I wouldn't worry too much about trying to grow biofilm that matches what you find in the wild. As I've said above, biofilm is so variable that I believe grazers don't target a specific organism or group of organisms (e.g, diatoms, or algae) but eat the whole biofilm and digest what they can/want/need out of it. That said, some organisms in biofilm can be harmful or won't be eaten. For example we try to avoid having filamentous algae in the biofilm for our urchins as it overgrows the urchins, smothering them.

Another option is to make a biofilm substitute. Mix either gellitine or agar (I prefer agar as it tends to be more stable) with spirilina , blended green vegetables, some meat (prawn or white fleshed fish works well), nori or combinations thereof, then spread it onto rocks/wood and allow to set. Spirilina is a green microalgae famous for its (possible?) health benefits i.e. superfood as its very high in nutrients. Its sold in a dried powder form in health food stores or over the net. Some people simply use spirilina only in the biofilm supplement for algae eaters like fry whiptails (fish), but that can get a bit expensive. Its probably a toss-up as to whether the nerites will eat it but certainly worth a try.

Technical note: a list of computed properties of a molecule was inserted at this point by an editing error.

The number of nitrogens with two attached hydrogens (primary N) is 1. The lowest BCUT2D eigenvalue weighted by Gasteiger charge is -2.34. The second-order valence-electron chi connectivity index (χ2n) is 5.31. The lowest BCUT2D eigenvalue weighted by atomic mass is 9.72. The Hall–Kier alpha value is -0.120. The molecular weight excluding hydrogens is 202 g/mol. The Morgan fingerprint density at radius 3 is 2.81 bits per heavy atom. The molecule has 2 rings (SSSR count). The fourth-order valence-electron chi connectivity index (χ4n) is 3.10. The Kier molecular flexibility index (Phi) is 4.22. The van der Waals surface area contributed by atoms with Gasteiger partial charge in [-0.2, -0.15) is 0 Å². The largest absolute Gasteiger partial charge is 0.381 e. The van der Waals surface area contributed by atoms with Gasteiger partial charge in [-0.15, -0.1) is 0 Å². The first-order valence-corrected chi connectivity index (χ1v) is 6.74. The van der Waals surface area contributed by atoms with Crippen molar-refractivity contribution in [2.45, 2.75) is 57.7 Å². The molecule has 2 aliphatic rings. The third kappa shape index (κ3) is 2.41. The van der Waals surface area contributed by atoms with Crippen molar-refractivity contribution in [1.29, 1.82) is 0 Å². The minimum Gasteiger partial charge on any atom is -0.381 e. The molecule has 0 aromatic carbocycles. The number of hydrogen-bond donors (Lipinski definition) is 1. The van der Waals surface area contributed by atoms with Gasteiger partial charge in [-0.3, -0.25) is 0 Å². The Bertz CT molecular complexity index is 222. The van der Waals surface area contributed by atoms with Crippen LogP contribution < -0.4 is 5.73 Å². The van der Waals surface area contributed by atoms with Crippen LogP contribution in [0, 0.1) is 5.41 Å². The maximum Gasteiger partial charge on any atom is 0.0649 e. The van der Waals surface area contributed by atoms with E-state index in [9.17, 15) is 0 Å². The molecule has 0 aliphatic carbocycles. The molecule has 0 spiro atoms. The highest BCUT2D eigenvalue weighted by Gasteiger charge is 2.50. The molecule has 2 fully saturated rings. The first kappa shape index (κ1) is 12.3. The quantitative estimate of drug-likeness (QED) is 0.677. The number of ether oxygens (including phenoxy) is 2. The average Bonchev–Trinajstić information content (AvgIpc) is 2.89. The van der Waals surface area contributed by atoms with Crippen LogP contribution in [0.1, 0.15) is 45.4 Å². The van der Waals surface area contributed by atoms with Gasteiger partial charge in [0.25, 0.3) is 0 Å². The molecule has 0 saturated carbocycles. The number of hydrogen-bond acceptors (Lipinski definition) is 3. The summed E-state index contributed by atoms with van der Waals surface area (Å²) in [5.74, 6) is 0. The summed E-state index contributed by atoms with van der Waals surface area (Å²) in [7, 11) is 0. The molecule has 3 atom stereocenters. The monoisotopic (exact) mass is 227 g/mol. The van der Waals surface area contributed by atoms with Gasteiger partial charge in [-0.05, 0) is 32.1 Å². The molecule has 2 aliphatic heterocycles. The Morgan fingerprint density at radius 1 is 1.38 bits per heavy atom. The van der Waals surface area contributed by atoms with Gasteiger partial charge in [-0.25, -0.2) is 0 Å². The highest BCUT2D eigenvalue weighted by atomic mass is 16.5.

Do you know if the nerites produce swimming larvae or fully formed juveniles? Do they require fresh or brackish water? If its free swimming larvae, let me know as I may be able to give you some tips from our experience with marine invertebrate larvae (urchins, starfish, fish).